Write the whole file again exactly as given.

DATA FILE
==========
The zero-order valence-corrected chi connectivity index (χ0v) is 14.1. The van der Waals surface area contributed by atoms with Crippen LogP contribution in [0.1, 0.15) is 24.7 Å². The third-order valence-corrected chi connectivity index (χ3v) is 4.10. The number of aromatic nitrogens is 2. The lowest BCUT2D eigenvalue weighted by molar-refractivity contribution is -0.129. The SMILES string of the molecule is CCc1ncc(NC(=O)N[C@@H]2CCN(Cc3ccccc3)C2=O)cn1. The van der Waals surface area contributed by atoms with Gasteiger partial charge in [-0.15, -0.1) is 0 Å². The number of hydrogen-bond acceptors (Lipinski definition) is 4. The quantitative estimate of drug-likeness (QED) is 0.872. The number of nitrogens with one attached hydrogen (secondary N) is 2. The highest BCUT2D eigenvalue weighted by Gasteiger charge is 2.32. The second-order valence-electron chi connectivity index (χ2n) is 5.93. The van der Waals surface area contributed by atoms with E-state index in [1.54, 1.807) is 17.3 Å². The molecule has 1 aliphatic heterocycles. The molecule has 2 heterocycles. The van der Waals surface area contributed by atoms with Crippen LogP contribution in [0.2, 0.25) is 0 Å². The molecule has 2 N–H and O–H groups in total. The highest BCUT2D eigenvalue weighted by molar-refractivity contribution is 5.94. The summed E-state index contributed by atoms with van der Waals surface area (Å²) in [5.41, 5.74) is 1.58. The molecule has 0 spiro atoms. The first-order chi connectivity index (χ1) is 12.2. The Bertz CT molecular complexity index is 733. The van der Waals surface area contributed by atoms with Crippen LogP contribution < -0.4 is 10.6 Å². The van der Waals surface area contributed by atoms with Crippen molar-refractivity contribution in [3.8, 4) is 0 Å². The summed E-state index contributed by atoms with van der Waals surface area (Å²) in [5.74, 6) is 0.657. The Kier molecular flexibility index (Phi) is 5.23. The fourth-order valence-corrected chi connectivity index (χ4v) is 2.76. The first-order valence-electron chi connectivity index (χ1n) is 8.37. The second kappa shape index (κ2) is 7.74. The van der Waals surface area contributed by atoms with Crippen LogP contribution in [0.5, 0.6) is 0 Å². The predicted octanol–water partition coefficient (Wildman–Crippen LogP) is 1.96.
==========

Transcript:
The zero-order valence-corrected chi connectivity index (χ0v) is 14.1. The van der Waals surface area contributed by atoms with Crippen LogP contribution in [0.1, 0.15) is 24.7 Å². The third-order valence-corrected chi connectivity index (χ3v) is 4.10. The number of aromatic nitrogens is 2. The lowest BCUT2D eigenvalue weighted by molar-refractivity contribution is -0.129. The SMILES string of the molecule is CCc1ncc(NC(=O)N[C@@H]2CCN(Cc3ccccc3)C2=O)cn1. The van der Waals surface area contributed by atoms with Gasteiger partial charge in [-0.15, -0.1) is 0 Å². The number of hydrogen-bond acceptors (Lipinski definition) is 4. The quantitative estimate of drug-likeness (QED) is 0.872. The number of nitrogens with one attached hydrogen (secondary N) is 2. The highest BCUT2D eigenvalue weighted by Gasteiger charge is 2.32. The second-order valence-electron chi connectivity index (χ2n) is 5.93. The van der Waals surface area contributed by atoms with E-state index in [1.54, 1.807) is 17.3 Å². The molecule has 1 aliphatic heterocycles. The molecule has 2 heterocycles. The van der Waals surface area contributed by atoms with Crippen LogP contribution in [0.2, 0.25) is 0 Å². The molecule has 2 N–H and O–H groups in total. The highest BCUT2D eigenvalue weighted by molar-refractivity contribution is 5.94. The summed E-state index contributed by atoms with van der Waals surface area (Å²) in [5.41, 5.74) is 1.58. The molecule has 0 spiro atoms. The first-order chi connectivity index (χ1) is 12.2. The Bertz CT molecular complexity index is 733. The van der Waals surface area contributed by atoms with Crippen LogP contribution < -0.4 is 10.6 Å². The van der Waals surface area contributed by atoms with Crippen molar-refractivity contribution in [3.8, 4) is 0 Å². The summed E-state index contributed by atoms with van der Waals surface area (Å²) in [5.74, 6) is 0.657. The Kier molecular flexibility index (Phi) is 5.23. The fourth-order valence-corrected chi connectivity index (χ4v) is 2.76. The first-order valence-electron chi connectivity index (χ1n) is 8.37. The second kappa shape index (κ2) is 7.74. The van der Waals surface area contributed by atoms with Crippen LogP contribution in [0.5, 0.6) is 0 Å². The predicted octanol–water partition coefficient (Wildman–Crippen LogP) is 1.96.